By SALAM AL-MARAYATI Maj. Nidal Hasan's lawyer is considering an insanity plea as a strategy for his client. That might be the only legal option available to the man accused of the shooting rampage at Fort Hood. But Nidal Hasan should also consider a religious option: repentance.
He should take responsibility for his horrific act of violence. He should beg for forgiveness from God for murdering 13 people and injuring 31 more. He should apologize to the families of the victims. He should ask for forgiveness from his fellow members of the military, and from the American people, as he betrayed our entire nation—including Muslim-Americans who are paying the price for his shameful and un-Islamic actions.
Maj. Hasan is granted the presumption of innocence in our courts of law, be they civilian or military. His military-appointed lawyer will likely advise him not to confess to anything. Legally, that may be sound advice. But religiously that advice cuts against the grain of the divine value of justice. Maj. Hasan must take responsibility for committing two major sins in Islam—the murder of his fellow citizens and the violation of two oaths he took.
Maj. Hasan took an oath as a member of the U.S. military to defend our country. He also took a Hippocratic oath to protect his patients. The violation of these oaths is a violation of the Quranic principle which states that making a pledge to anyone is tantamount to making a pledge to God. The Quran states: "(Be not like those) who use their oaths as a means of deceiving one another" (16:92).
His now infamous PowerPoint presentation is rife with distortions of the Quran. Entitled "The Koranic Worldview As It Relates to Muslims in the U.S. Military," it provides anything but a Quranic perspective. Maj. Hasan's critical fault in understanding the Quran was his failure to distinguish between two very important categories of verses: those tied to the specific context of seventh-century Arabia, and those that are absolute and permanent.
He ignores the Quranic mandates, for example, to stand for justice even if it is against your own interest, and to avoid transgression in the pursuit of justice. Yet the most troubling part of his presentation are his conclusions. One of them is: "Muslims are moderate (compromising) but God is not." There are two critical flaws in this one sentence.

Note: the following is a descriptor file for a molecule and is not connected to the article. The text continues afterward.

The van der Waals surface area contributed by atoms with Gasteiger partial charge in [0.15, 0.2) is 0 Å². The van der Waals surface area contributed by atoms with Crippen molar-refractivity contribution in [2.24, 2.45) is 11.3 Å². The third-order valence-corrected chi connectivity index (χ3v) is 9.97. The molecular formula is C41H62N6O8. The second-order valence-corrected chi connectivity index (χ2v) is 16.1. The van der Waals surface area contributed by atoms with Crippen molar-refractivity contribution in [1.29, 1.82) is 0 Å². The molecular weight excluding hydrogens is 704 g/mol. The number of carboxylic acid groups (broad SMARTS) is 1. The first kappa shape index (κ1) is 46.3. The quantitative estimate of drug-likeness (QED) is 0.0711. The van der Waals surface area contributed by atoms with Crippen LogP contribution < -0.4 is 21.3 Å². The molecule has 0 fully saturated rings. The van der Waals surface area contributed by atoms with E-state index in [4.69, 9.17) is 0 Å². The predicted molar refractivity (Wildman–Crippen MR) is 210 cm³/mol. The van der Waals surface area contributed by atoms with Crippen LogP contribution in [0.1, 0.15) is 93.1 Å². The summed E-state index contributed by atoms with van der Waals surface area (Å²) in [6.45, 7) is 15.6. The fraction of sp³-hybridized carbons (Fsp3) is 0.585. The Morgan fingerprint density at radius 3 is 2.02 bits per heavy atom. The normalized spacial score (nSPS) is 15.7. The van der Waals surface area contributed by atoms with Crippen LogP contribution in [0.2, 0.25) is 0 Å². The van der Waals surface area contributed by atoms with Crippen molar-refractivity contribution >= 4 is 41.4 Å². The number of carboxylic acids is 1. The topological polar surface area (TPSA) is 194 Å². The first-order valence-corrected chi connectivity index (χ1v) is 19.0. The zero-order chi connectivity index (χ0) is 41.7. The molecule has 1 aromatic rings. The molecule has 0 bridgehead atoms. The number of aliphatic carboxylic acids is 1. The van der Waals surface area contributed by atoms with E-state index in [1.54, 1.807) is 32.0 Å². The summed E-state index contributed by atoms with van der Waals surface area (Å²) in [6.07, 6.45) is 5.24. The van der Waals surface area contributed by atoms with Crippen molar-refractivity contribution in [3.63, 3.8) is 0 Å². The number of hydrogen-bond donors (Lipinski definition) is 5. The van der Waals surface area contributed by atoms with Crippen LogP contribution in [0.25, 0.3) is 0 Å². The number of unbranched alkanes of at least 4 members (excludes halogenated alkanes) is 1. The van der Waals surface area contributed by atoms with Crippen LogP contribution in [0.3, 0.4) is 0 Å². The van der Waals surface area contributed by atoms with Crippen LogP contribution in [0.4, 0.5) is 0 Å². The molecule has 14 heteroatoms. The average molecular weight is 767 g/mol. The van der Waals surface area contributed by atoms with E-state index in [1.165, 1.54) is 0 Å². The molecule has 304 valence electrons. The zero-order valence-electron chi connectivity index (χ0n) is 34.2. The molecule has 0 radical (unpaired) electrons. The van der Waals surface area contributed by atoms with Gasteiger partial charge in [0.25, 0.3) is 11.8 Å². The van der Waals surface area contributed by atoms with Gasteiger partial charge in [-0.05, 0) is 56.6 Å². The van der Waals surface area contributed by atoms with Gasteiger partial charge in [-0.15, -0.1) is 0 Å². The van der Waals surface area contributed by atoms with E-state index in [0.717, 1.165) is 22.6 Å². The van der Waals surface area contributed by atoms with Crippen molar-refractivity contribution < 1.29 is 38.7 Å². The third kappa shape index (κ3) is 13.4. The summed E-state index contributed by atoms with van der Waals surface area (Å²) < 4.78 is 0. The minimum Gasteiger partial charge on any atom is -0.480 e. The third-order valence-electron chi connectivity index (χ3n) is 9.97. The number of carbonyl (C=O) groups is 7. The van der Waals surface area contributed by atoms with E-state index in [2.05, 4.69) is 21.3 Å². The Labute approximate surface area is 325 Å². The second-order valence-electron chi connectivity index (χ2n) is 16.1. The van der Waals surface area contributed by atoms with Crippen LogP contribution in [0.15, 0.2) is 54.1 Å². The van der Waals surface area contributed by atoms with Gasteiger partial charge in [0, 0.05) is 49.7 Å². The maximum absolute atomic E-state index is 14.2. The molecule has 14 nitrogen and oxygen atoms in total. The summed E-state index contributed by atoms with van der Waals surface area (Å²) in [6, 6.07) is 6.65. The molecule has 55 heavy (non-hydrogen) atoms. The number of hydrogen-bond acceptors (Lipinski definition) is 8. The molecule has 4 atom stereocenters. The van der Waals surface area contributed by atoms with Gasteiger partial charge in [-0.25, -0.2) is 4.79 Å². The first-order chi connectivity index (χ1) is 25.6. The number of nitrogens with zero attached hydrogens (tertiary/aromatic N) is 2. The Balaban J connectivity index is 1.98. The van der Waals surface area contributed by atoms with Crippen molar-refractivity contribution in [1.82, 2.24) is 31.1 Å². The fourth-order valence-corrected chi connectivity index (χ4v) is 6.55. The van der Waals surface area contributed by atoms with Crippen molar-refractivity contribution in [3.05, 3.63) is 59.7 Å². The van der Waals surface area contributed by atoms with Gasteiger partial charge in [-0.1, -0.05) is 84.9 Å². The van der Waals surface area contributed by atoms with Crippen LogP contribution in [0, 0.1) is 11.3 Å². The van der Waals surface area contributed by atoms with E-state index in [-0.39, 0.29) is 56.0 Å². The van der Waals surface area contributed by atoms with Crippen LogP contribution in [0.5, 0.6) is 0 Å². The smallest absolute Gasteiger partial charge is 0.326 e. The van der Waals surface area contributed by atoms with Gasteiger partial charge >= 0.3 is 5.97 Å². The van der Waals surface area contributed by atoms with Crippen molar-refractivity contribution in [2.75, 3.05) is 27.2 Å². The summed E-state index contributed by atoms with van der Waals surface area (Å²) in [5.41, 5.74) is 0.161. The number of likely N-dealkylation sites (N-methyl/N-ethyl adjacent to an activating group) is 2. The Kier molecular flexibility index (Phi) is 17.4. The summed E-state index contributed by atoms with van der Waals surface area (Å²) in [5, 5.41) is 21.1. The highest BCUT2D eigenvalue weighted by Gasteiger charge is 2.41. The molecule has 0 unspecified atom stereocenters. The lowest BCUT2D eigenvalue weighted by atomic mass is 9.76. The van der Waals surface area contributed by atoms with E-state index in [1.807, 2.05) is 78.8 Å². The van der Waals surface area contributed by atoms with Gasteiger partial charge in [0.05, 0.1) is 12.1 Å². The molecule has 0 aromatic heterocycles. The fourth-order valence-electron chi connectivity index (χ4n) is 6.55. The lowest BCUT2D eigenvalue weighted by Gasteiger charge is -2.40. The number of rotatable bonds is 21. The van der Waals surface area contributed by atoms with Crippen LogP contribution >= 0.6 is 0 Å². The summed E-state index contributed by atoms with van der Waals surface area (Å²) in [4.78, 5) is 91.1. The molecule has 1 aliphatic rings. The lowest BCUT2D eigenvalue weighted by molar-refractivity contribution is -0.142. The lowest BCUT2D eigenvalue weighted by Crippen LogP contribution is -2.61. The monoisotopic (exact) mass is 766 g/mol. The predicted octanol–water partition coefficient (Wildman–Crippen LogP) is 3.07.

First, to make any kind of declaration about God being unforgiving violates Islam's central teachings of mercy and compassion. The Quran makes it clear that human beings are meant to embody God's generous spirit. To argue otherwise is to violate God's will and Islam's goal of peacemaking.
Second, being moderate is about upholding religious values while working with other members of society for the greater good. Extremists believe they are compromising their Islamic values when living in the West. This is not true. And Muslim-haters oblige them with the converse, when they argue that the West should not tolerate Muslims. This is not just.
Maj. Hasan's hodgepodge of verses from the Quran and quotes from extremists left out the most important Quranic verse in his section on enjoining peace and forgiveness: "God invites you into the abode of peace" (10:25). Nor did he include the admonition by the Prophet Muhammad never to harm the innocent and never to target noncombatants.
Nidal Hasan doesn't just need legal support; he needs religious consultation that could help him see the enormity of his situation when he faces his Creator. Unfortunately, he may become an icon for violent extremism, leading other young people and civilians to their deaths.
So what should the U.S. government do? Consider allowing Muslim-American religious leaders to meet with Nidal Hasan. Muslim leaders could encourage him to repent. And they could engage Maj. Hasan on his deeply flawed understanding of Islam, explaining that the Quran is an instrument to take people from darkness to light, not the opposite.
Nidal Hasan is reportedly reading letters. I hope he reads this article, for his sake and for the sake of our country.
Mr. Al-Marayati is executive director of the Muslim Public Affairs Council.